Monday, 23 June 2008

June TIF - Persian Archer

I started off at the beginning of June with ideas around botanical labels and what they say about plants in response to the brief for TIF of 'stories that are, stories that are possible' . But the discovery of some of my mother's embroidery from 30 years ago that had resonance for me now felt far more compelling , an emotional rather than intellectual response.
I've written about this piece based on Susian guards in my previous post which sparked off a number of interesting comments. Where had she got the idea from ? - probably from books in the library (although I've got a lot of her books, this isn't in it). The colour choice is interesting - I'd forgotten until Ian mentioned it that the small museum at Persepolis was painted in colours based on fragments they'd found - everything that we think of being stone coloured would have been brightly painted For my modern interpretation I used a photo of the relica roof of the palace in terracota colours and used a detail of the stone relief of a Susian guard ( an archer) as a displacement map using Photoshop ( good to try a new technique out)

After several trials I was pleased with the result and printed it out on commercially treated fabric and used a linen as a border ( closest match I could find to the original fabric of the hanging)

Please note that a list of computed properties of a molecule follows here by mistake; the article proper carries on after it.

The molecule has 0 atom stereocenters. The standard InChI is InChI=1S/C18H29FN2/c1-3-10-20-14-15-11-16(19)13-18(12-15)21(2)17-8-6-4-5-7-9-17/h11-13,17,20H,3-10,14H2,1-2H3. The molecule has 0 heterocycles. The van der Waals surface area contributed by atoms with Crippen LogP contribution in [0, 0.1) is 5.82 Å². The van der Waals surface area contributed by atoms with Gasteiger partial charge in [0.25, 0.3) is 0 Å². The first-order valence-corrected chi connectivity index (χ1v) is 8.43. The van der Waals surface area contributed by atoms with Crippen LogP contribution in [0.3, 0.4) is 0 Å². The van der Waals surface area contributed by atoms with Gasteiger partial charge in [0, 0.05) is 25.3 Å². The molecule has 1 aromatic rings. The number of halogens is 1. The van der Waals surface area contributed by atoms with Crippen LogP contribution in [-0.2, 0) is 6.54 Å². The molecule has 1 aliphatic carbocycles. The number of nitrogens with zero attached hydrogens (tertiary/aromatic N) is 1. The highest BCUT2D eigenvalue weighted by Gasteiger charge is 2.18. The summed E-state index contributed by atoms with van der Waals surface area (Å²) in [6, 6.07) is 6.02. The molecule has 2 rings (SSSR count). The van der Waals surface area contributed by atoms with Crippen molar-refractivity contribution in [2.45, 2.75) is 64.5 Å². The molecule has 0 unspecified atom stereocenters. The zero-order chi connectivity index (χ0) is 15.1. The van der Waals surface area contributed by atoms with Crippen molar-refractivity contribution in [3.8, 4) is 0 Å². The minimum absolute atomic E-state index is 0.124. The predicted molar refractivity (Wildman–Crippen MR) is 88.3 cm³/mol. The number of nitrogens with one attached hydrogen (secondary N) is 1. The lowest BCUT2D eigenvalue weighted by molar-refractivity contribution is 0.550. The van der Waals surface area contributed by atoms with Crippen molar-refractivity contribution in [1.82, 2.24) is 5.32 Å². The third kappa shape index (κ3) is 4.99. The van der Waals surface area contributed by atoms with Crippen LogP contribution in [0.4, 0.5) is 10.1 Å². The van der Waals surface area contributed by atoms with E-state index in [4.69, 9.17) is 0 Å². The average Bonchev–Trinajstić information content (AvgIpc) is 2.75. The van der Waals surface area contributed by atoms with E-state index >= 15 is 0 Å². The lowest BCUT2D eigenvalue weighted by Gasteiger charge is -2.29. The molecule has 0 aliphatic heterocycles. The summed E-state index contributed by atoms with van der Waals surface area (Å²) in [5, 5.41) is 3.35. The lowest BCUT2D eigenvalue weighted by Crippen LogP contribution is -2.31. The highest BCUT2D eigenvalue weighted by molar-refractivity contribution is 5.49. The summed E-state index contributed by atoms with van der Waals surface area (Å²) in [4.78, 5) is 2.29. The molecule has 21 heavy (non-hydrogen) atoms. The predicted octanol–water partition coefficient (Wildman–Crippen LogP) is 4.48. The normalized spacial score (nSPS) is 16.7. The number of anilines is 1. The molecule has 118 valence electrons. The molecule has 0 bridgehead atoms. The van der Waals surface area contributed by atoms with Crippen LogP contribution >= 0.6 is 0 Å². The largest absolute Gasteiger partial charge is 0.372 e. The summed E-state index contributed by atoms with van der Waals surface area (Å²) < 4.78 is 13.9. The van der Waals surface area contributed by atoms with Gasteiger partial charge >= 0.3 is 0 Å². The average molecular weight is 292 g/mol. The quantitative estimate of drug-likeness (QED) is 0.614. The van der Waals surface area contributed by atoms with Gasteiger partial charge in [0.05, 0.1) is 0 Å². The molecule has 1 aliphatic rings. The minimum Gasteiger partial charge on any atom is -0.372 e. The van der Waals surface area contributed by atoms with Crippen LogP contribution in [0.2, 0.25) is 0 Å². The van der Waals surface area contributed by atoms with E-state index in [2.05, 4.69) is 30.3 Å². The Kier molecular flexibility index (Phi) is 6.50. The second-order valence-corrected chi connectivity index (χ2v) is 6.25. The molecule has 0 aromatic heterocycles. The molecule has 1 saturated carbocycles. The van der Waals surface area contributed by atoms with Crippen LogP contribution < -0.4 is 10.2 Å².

For the back ( as I seem to be going down the double-sided approach to most of my TIF challenges!) I used a photo of a detail of the hanging using my own bubble-jet set treated fabric. Interestingly not such an intense colour - but then self coloured pieces are difficult to photograph and increase saturation for printing.

I used fairly simple quilting ( loved doing the spirals in the beard) and it had an interesting effect on the back. The edge is some cotton perle over stitched with zig-zag. As many of the hand embroidery threads I have come from my mothers stash, I'm fairly certain it was some of the original thread she used on her hanging.
What would she have thought of the methods and materials we have available today? A lot of her C& G work was quite innovative for the time so I like to think she'd have had a go at most things( she was always far more of an embroiderer than me - I only really like plain stitching ).
Despite using Persepolis as a design source , I don't think she would have actually wanted to visit Iran as I did - she died before I started most of my travelling but when I expressed an interest in going to Turkey she was rather alarmed so she probably would have worried for me. Having said that she was quite adventurous herself, traveling to Normandy, Belgium and Austria very shortly after the 2nd world war on her own or with friends.
Thinking about her piece and how little I knew about its inspiration and construction despite having lived with it for years made me realise the importance of keeping records and sketchbooks


Linda said...

What a wonderful story to be able to tell. I think your interpretation sits well with both your mother's generation and our own. I suspect she may have been proud of you:-)

Tanguera said...

Very cool results. I love your inspiration and where it lead you.


I really like what you do with photoshop and the printing on fabric.What a fantastic story too.